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Airbnb vs. Recovery Residences, Part II

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at January 25, 2017

Every so often, a post of mine strikes a chord in many people, and the issue of Airbnb vs. Recovery Residences (cities favoring party homes but not recovery homes) garnered a LOT of responses.

One response, which I did not anticipate, came from Dr. Robert Moran, who is Certified in General Psychiatry and Addiction Psychiatry and the founder of Wellington Retreat [Disclosure: Dr. Moran is a client of our firm].

I had made the following comment in my blog (below) regarding the need to regulate any such recovery residence that is offering services to people while in treatment (contrasted with a home where people in recovery have voluntarily elected to reside together):

Even if the patient attends the very best treatment program around (and there are a multitude of exceptional treatment programs and recovery residence providers throughout Florida), if the patient-resident is simply not ready to accept self-responsibility for their own recovery, no treatment program or recovery residence can  ever force that message home. It’s not a medication that is easily administered. Sometimes, it takes getting arrested, or overdosing, or being homeless, for the recovery journey to start in earnest.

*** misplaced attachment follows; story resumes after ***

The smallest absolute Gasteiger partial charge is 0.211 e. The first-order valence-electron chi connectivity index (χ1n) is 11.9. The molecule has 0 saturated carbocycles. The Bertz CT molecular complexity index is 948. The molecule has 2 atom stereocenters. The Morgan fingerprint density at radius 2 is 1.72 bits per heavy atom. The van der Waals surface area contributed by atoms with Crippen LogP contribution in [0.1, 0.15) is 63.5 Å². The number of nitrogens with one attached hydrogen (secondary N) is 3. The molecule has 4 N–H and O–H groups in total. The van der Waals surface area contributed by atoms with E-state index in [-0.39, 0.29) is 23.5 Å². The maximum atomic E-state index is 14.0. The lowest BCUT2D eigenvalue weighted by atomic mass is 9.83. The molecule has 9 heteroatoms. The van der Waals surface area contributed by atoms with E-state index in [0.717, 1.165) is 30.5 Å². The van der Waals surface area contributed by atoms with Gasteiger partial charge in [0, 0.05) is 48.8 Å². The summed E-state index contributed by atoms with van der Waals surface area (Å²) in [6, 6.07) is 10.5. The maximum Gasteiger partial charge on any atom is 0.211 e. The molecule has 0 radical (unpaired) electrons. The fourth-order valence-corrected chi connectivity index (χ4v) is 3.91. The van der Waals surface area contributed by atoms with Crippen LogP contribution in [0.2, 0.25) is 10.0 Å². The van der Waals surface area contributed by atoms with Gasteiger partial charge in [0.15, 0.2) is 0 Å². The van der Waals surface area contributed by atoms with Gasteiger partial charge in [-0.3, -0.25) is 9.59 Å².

On this point, Dr. Moran responded as follows:

I have a different opinion about one statement: “if the patient-resident is simply not ready to accept self-responsibility for their own recovery, no treatment program or recovery residence can  ever force that message home.”

I think we demonstrate in our program that the acceptance of self-responsibility is something that is learned.  Most, if not all, of the patients admitted to our program lack a sense of adult responsibility, usually due to their psychiatric illness.  We focus upon this as part of their illness(es) and help the patient gradually gain the appreciation of accepting self-responsibility (which coincides with the illness(es) responding to treatment).

It’s akin to motivation to change.  When I was in medical school, we were taught that one needed to wait for the patient to be ready to change.  Now, with the help of Motivation Enhancement Therapy, we actually help the individual through various stages to becoming highly motivated to change.

It’s very encouraging to know that, despite insurance companies’ oftentimes arbitrary refusal to pay for services, which places a significant financial strain on providers, facilities such as Dr. Moran’s continue with furthering their mission of healing those with the disease of Substance Use Disorder.

It is positive stories such as this that rarely, if ever, get into the mainstream press (if there is even such a thing anymore).

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